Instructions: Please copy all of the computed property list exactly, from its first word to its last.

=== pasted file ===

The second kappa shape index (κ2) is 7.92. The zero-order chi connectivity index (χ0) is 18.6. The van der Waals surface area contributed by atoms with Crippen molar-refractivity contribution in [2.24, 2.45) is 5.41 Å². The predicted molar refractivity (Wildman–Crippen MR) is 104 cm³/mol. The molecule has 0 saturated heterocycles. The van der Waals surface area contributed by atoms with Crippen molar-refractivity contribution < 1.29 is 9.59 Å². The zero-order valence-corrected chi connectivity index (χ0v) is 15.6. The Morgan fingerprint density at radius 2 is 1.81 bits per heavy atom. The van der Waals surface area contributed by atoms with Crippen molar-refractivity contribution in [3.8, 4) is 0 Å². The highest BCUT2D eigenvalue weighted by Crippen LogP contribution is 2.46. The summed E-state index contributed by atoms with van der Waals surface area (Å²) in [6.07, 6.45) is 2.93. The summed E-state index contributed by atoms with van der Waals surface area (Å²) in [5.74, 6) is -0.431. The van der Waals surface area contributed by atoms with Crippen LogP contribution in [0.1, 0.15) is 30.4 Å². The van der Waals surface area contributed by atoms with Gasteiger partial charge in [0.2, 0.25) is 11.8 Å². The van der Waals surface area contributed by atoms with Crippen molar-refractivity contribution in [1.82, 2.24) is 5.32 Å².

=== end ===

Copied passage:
The second kappa shape index (κ2) is 7.92. The zero-order chi connectivity index (χ0) is 18.6. The van der Waals surface area contributed by atoms with Crippen molar-refractivity contribution in [2.24, 2.45) is 5.41 Å². The predicted molar refractivity (Wildman–Crippen MR) is 104 cm³/mol. The molecule has 0 saturated heterocycles. The van der Waals surface area contributed by atoms with Crippen molar-refractivity contribution < 1.29 is 9.59 Å². The zero-order valence-corrected chi connectivity index (χ0v) is 15.6. The Morgan fingerprint density at radius 2 is 1.81 bits per heavy atom. The van der Waals surface area contributed by atoms with Crippen molar-refractivity contribution in [3.8, 4) is 0 Å². The highest BCUT2D eigenvalue weighted by Crippen LogP contribution is 2.46. The summed E-state index contributed by atoms with van der Waals surface area (Å²) in [6.07, 6.45) is 2.93. The summed E-state index contributed by atoms with van der Waals surface area (Å²) in [5.74, 6) is -0.431. The van der Waals surface area contributed by atoms with Crippen LogP contribution in [0.1, 0.15) is 30.4 Å². The van der Waals surface area contributed by atoms with Gasteiger partial charge in [0.2, 0.25) is 11.8 Å². The van der Waals surface area contributed by atoms with Crippen molar-refractivity contribution in [1.82, 2.24) is 5.32 Å².